Joannie the athlete delivered a strong performance, though not without glitches. She stepped out of her landing on a triple flip and she dropped a second double axel. Still, it was a well-executed, challenging program, one that fell just short of the silver medal.
Flowers and stuffed dolls rained down. Rochette scooped up a tiny mascot, smiled and waved it to the crowd. Young girls from local skating clubs swept across the ice gathering the rest by the armful. One hopes they appreciated what they saw; that they have mothers to advise them to treasure this memory, and all the courage it represents.
Even under better circumstances it was no small achievement. She becomes only the fifth Canadian woman singles skater to win a medal, after Elizabeth Manley, Karen Magnussen, Petra Burka and Barbara Ann Scott. It came just days after the gold-medal skate of ice dancers Scott Moir and Tessa Virtue; Virtue was, until the tragedy, Rochette’s roommate in the Olympic Village. Both medals were welcome morale boosts for Skate Canada after Patrick Chan, not skating his best in his first Olympics, finished fifth.
As beautiful as Rochette’s bronze-medal moment was, for many it will be her short program, two days after her mother’s death, that reigns as one of the defining moments of these, or any, Olympic Games. Joannie the athlete delivered a raw, unsmiling performance, all the more powerful because Joannie the person, aching with loss, struggled just beneath the facade.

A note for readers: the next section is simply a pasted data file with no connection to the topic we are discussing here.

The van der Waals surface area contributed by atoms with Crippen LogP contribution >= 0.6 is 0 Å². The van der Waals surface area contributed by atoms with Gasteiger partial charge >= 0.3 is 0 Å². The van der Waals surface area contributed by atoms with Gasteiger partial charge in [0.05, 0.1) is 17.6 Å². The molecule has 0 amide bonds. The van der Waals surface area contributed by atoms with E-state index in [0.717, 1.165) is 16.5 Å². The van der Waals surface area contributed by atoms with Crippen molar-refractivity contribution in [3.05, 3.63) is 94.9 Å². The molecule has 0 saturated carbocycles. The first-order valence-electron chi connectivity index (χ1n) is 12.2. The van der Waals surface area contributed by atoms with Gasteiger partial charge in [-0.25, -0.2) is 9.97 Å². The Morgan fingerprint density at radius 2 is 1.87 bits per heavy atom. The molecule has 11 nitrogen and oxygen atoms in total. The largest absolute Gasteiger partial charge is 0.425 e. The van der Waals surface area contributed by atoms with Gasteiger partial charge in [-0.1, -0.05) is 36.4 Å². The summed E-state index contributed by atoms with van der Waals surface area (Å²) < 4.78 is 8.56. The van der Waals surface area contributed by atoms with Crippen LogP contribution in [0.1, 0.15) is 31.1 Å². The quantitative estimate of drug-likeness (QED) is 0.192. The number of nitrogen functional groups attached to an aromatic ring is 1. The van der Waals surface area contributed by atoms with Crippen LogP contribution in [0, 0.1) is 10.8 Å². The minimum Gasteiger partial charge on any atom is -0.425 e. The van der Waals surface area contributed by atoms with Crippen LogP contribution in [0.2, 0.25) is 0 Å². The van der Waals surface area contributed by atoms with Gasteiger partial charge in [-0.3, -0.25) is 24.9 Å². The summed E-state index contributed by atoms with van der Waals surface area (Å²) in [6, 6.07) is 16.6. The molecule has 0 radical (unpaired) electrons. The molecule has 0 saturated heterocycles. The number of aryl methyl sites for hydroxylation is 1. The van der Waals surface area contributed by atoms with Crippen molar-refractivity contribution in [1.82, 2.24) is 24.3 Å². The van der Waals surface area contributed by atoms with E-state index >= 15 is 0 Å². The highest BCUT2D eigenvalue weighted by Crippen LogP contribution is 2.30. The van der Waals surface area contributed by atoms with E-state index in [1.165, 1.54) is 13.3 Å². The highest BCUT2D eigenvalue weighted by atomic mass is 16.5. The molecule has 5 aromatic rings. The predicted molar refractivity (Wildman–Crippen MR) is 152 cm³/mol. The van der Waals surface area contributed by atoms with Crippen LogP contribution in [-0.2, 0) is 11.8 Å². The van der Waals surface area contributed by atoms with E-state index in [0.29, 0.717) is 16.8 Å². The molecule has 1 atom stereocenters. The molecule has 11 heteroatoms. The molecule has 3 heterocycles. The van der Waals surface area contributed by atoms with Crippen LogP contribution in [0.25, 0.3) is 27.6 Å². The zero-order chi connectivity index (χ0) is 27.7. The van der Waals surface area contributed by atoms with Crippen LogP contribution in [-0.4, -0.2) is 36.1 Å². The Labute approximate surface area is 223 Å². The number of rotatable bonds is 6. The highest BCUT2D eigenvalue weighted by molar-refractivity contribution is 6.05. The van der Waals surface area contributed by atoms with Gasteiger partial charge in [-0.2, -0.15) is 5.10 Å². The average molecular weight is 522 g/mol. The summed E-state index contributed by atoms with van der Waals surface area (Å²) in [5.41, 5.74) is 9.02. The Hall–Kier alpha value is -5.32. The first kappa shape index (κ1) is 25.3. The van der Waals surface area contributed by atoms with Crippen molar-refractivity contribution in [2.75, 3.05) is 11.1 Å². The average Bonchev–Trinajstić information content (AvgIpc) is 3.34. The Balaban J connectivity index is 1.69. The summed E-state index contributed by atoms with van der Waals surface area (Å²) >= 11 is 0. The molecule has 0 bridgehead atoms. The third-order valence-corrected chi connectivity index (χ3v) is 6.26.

There was only the program to carry her, and the music: La Cumparsita, a tango at points jaunty and wistful and sad. Sometimes, goes the bumper sticker, life is just about showing up. Rochette did so much more than that. She launched into her triple-Lutz-double-toe-loop combination. It was clean and solid and brave, and if she was relieved, there was no hint of it. She carried on: flying sit spin, double axel, and on and on. There was no attempt to sell the program to the audience or to the judges. It was obvious by being here how much this meant to her.
It ended with a spin. Her composure cracked when the music stopped and the crowd exploded in applause. The real world came back into focus, and she shuddered with grief. She skated off the ice into the arms of her coach, and they wept. She composed herself in the place known as the kiss and cry zone. It’s a tiny place; just room enough for a skater and a coach, and, this night, for 11,700 members of the audience. The short program was far harder on her, she admitted later. “Even though I was trying to be focused on my goals, emotions got the better of me. I didn’t know if I could skate, my legs were shaking.”